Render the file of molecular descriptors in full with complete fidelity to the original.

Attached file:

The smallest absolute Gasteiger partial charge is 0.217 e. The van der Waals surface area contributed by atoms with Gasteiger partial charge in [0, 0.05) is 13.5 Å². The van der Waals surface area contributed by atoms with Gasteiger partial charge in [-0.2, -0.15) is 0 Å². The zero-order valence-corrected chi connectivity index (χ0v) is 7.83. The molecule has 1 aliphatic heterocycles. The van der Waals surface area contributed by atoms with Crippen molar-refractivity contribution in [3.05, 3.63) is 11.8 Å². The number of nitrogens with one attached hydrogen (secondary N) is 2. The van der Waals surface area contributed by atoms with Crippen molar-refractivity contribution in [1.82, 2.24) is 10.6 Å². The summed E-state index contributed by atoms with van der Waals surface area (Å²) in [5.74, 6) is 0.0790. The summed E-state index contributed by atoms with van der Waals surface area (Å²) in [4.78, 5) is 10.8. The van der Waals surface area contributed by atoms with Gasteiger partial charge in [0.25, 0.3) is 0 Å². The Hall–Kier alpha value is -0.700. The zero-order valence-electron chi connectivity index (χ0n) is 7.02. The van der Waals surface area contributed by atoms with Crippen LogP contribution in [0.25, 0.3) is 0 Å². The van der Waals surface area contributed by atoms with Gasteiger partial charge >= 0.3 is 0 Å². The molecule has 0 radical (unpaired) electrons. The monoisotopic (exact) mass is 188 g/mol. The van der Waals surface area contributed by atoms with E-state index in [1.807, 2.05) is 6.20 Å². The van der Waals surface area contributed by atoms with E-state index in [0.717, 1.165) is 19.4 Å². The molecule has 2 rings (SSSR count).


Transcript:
The smallest absolute Gasteiger partial charge is 0.217 e. The van der Waals surface area contributed by atoms with Gasteiger partial charge in [0, 0.05) is 13.5 Å². The van der Waals surface area contributed by atoms with Gasteiger partial charge in [-0.2, -0.15) is 0 Å². The zero-order valence-corrected chi connectivity index (χ0v) is 7.83. The molecule has 1 aliphatic heterocycles. The van der Waals surface area contributed by atoms with Crippen molar-refractivity contribution in [3.05, 3.63) is 11.8 Å². The number of nitrogens with one attached hydrogen (secondary N) is 2. The van der Waals surface area contributed by atoms with Crippen molar-refractivity contribution in [1.82, 2.24) is 10.6 Å². The summed E-state index contributed by atoms with van der Waals surface area (Å²) in [5.74, 6) is 0.0790. The summed E-state index contributed by atoms with van der Waals surface area (Å²) in [4.78, 5) is 10.8. The van der Waals surface area contributed by atoms with Gasteiger partial charge in [0.25, 0.3) is 0 Å². The Hall–Kier alpha value is -0.700. The zero-order valence-electron chi connectivity index (χ0n) is 7.02. The van der Waals surface area contributed by atoms with Crippen LogP contribution in [0.25, 0.3) is 0 Å². The van der Waals surface area contributed by atoms with Gasteiger partial charge >= 0.3 is 0 Å². The molecule has 0 radical (unpaired) electrons. The monoisotopic (exact) mass is 188 g/mol. The van der Waals surface area contributed by atoms with E-state index in [1.807, 2.05) is 6.20 Å². The van der Waals surface area contributed by atoms with E-state index in [0.717, 1.165) is 19.4 Å². The molecule has 2 rings (SSSR count).